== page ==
Tuesday, November 21, 2017

Life certificate saga: Digital India fails Veterans and senior citizen?

It is November, a month when most Central government retirees and pensioners in India need to submit a ‘life certificate.’ This enables them to continue receiving their pension without interruption. In most cases, the process is rather simple: one just walks into the local bank, meets the manager or assistant manager and signs the form and hands it off.

This ‘simple’ process can become a challenging paper chasing exercise for the unfortunate pensioner who is bedridden or unable to move out of home. Take the case of my father, a retired Indian Air Force officer who was diagnosed with Parkinson’s Plus syndrome, a neural disease that gradually impairs motor skills. In previous years, he used to walk down to the local SBI branch near our house from where he draws his pension and sign the papers in person. This year, due to the progressive degeneration of his condition, he is unable to move out of home unassisted, and is unable to use his wrists to write or sign papers.

Go digital? Last mile is still the challenge !

A few weeks ago, I began researching options to help complete his "life certificate" and reviewed the option of "Jeevan Pramaan: Digital Life Certificate for Pensioners"

The intent behind the digital initiative is great and probably works for some people, especially those who are able to 'seed' the biometric data and information before they are incapacitated. I downloaded the app and tried to authenticate my father’s signature against the government’s database and failed.

Lesson: People like my father may not faced this predicament if they pre-register and verify their bio-metric data when they are young, fit-and-able. Now, when I aid his shaking thumb to record the digital-biometric data, it fails.

RBI directive ? Sorry, we don’t have a process yet!

A few weeks ago, I came across an article in the media  "Provide Doorstep Banking to Those Above 70 by December 31: RBI"

I decided to email SBI’s customer service a couple of times, requesting them to help in the matter and pointed to the RBI directive. My emails to "chairman@sbi.co.in" went into their cyber-black-hole and I never heard back from customer service or the branch.

I stopped by the branch a few days ago and met the assistant manager asking for his suggestion. I mentioned the ‘RBI Directive’ on “Doorstep Banking” and he began laughing. The manager explained that there were a couple of challenges:

  • SBI (his bank) had got the RBI directive but had yet to formulate a ‘process’ for rollout across branches 
  • The manager and his team had their hands full. Even assuming the process were rolled-out, it would be hard to implement (meaning: his team wasnt in any urgency to oblige on this matter0

He said that since my father had been signing papers till recently, his thumb impression would have to be ‘attested’ and accompanied by a doctor’s letter stating his condition. This began my paperwork chase.

Call the doctor…  Call the doctor… just now !

My dad, as I mentioned earlier, is homebound with a catheter attached. To take him to a doctor would require an ambulance and all the stress and strain that comes with it. The other viable option was to request a doctor to come home.

We live in the heart of Bangalore, home of digital startups and entrepreneurs. There are digital services like Portea Medical and other startups that provide in-home nursing care, at a cost. On calling, a few of them, I was told that I would have to ‘register’ and ‘book’ a service to get a home-visit that would take a few days.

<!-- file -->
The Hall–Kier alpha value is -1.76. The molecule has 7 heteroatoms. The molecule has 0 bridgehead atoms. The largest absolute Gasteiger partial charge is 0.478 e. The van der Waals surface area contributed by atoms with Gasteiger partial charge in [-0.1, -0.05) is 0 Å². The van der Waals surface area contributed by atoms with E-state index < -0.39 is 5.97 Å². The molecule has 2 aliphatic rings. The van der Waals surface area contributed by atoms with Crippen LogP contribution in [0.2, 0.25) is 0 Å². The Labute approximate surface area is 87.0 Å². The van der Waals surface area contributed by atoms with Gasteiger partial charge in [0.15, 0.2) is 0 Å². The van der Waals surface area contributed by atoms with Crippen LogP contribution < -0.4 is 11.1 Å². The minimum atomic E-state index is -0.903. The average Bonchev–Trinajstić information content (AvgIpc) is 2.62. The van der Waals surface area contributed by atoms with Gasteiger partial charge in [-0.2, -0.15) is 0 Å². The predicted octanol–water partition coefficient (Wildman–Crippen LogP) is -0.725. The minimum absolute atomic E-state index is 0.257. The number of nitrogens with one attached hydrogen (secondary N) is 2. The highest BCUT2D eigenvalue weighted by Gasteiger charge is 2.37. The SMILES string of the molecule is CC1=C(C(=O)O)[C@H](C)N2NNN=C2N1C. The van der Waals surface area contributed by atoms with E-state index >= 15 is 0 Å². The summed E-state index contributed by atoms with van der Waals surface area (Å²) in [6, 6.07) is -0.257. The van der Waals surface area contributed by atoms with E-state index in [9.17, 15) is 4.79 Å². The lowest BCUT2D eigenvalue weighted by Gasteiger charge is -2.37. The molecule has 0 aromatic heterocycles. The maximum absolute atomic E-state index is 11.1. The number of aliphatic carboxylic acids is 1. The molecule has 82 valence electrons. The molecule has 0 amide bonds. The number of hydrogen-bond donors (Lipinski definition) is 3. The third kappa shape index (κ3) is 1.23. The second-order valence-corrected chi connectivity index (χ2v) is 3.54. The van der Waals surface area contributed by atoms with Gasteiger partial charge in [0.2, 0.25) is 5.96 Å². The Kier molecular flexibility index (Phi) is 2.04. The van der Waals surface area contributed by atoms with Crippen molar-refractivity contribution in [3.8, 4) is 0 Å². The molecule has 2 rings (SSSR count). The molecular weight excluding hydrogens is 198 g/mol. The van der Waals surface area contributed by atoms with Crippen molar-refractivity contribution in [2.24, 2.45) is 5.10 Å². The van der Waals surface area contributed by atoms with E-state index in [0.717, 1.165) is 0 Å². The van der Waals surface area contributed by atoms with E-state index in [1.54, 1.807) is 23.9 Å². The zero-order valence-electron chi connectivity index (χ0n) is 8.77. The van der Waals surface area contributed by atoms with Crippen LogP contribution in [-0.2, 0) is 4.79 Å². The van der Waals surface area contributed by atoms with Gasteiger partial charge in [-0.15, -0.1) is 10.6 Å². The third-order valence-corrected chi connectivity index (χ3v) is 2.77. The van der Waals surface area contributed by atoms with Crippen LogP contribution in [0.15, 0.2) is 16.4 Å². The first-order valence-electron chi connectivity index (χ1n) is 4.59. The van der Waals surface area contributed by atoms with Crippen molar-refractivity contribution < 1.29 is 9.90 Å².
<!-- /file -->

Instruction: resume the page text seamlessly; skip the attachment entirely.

I asked around and a friendly doctor in our neighborhood obliged. She came home to see Dad and wrote up a letter, and didn’t even charge for it!  I also had to get my father's thumb-impression on the Life-certificate attested. So, I requested a local Notary to come home to attest the certificate.

Armed with these documents - doctor's letter and life certificate with my dad's thumb impression duly attested  - I stopped by the SBI branch this morning. After looking through the documents, the ‘Service manager’ asked me to meet the manager. The manager politely asked me to sit and looked at the documents and remarked that notarizing wasn't necessary. Any Gazetted officer’s signature would have sufficed. The irony - that my dad himself is a retired senior Gazette officer ! – was lost on him. He continued scanning the papers and asked for a copy of my dad’s Adhaar card.

I was peeved and mentioned that my dad’s bank account was already linked to his Adhaar account, but the manager still insisted on that photocopy.

After another trip back home, I returned with that piece of paper…. I sighed with relief at the end of this saga. For now.

I was left scratching my head over the media hype about "RBI directive" to banks. Even with globalization and all the cash infusion into nationalized banks, parochial managers want to continue with status-quo. Pensioners, veterans and customers be damned!

The attitude of parochial managers at nationalized banks is perhaps the main reason my primary banking needs are serviced by a responsive private bank.

Bottomline: If a tech savvy kin of an elderly veteran pensioner living in an urban metro must jump through so many hoops for a simple ‘life certificate,’ one shudders to think of the plight of hundreds of thousands of less fortunate mortals living in other cities and in rural India. 

SBI - State Bank of India
RBI - Reserve Bank of India

[ Edited original title: SBI manager laughs off RBI ‘directive’ to banks to “Provide Doorstep Banking to Those Above 70” ]

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